The Guardian, UK

1 February 2013

Constanze Letsch in Istanbul

 

http://www.guardian.co.uk/world/2013/feb/01/turkish-law-abortion-impossible 

 

Draft bill prompts fears that new legislation will ‘dramatically limit availability’ to poorer women and those in rural areas

 

A new law expected to be presented to the Turkish cabinet in the next few days will make it impossible for women in the country to gain access to legal abortions, health professionals and human rights activists have warned.

The government has promised that the new draft bill on reproductive health and child abuse will not touch the legal limit for terminations, which is currently 10 weeks. But while an outright ban seems unlikely, women’s rights activists say the legislation will make abortions impossible in all but a few cases.

 

Under the draft law, abortions will only be permitted if carried out by obstetricians in hospitals, according to reports in the Turkish media. Currently the procedure is also offered by certified practitioners and local health clinics. The new law also introduces the right for doctors to refuse performing an abortion on the grounds of their conscience, and a mandatory “consideration time” for women requesting a termination.

 

“This will dramatically limit availability, especially to women in rural areas and women with few economic resources,” said Selin Dagistanli of the campaign group Abortion Is a Right.

 

“While there is no legal ban, these measures will make abortion de facto unavailable. In many towns there might only be one hospital, and maybe one obstetrician. What if this one doctor then refuses to perform a termination? Many women cannot afford to travel to another city or go to a private hospital,” she said.

 

Deniz Bayram, a lawyer at the Purple Roof women’s shelter in Istanbul, said: “The name of the draft bill puts child abuse and abortion on one level. It criminalises a medical procedure that needs to be available to women.”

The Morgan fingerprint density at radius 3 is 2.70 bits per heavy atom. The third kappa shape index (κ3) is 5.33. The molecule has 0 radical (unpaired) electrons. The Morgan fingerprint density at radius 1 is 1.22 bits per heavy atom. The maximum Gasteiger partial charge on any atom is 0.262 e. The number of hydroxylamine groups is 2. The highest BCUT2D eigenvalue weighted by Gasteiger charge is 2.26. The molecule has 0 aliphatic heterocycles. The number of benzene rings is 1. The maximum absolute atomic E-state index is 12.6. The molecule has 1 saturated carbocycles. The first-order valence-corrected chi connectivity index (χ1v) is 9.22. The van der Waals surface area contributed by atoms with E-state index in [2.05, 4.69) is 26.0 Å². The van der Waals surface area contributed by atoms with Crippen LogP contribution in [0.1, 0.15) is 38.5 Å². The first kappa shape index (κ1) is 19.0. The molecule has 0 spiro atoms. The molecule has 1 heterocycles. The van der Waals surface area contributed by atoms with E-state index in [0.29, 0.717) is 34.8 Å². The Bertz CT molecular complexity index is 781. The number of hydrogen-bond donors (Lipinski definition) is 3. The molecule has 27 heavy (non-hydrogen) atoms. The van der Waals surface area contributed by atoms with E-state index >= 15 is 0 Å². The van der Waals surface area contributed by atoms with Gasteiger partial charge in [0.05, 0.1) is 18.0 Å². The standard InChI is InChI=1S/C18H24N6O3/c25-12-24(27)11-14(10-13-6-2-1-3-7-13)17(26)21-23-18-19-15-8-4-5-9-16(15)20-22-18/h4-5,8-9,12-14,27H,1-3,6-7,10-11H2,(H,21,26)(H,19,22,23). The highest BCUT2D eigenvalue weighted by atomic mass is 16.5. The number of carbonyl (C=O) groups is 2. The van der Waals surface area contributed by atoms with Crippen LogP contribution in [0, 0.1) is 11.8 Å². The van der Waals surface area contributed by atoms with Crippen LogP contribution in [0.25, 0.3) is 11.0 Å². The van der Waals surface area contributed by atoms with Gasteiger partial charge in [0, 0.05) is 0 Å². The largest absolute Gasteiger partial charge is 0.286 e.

Abortion in Turkey was legalised in 1983 to reduce the high number of women dying from unsafe, self-induced terminations. According to the Turkish Doctors Union Women’s Health Branch, only 2% of pregnancy-related deaths are the result of unsafe abortion methods today, while the number stood at 50% in the 1950s.

 

“If this new law passes, we will go back to the dark days of backstreet abortions. Women will start dying again,” said Dagistanli.

The prime minister, Recep Tayyip Erdoğan, has repeatedly described abortions as “murder”. Last year, the then health minister Recep Akdağtriggered a wave of protests when he threatened to prohibit terminations.

 

Erdoğan has urged Turkish couples to have at least three children and even campaigned for population growth in other countries. “Ever since the government started to focus on population growth and pro-natalist policies in 2007, obstacles have increased for women wanting an abortion,” said Dagistanli.

 

The draft bill is expected to be presented to the cabinet soon and will then be voted on in parliament. Since the ruling AKP holds the majority of seats, the law is expected to pass once it is put up for voting. Women’s groups fear that it might be passed overnight to avoid protests.

 

Even before the draft has been published, anti-abortion rhetoric from Erdoğan and other government figures has already made it harder for women to obtain terminations, said Bayram. She added that her organisation was receiving an increasing number of phone calls from women who were turned away from hospitals. “Women call us and ask: ‘We were told [in the hospital] that abortion is illegal in Turkey. Is that true?’ These women then often don’t know where to go. We realised that even without a legal abortion ban, it is already largely unavailable in Turkey,” she said.

 

Women are routinely turned away after eight weeks of gestation, when surgery becomes necessary, Bayram said. “We also hear of cases where women are verbally humiliated for wanting an abortion. The psychological pressure on women has increased dramatically.”

 

A full draft of the new law has yet to be published and the Turkish health ministry refused to comment.

 

One doctor at the Turkish Doctors Union Women’s Health Branch, who wished to remain anonymous, said: “This new bill is being drafted behind closed doors, without consulting specialists or women’s rights groups. Health professionals are worried about what it might bring.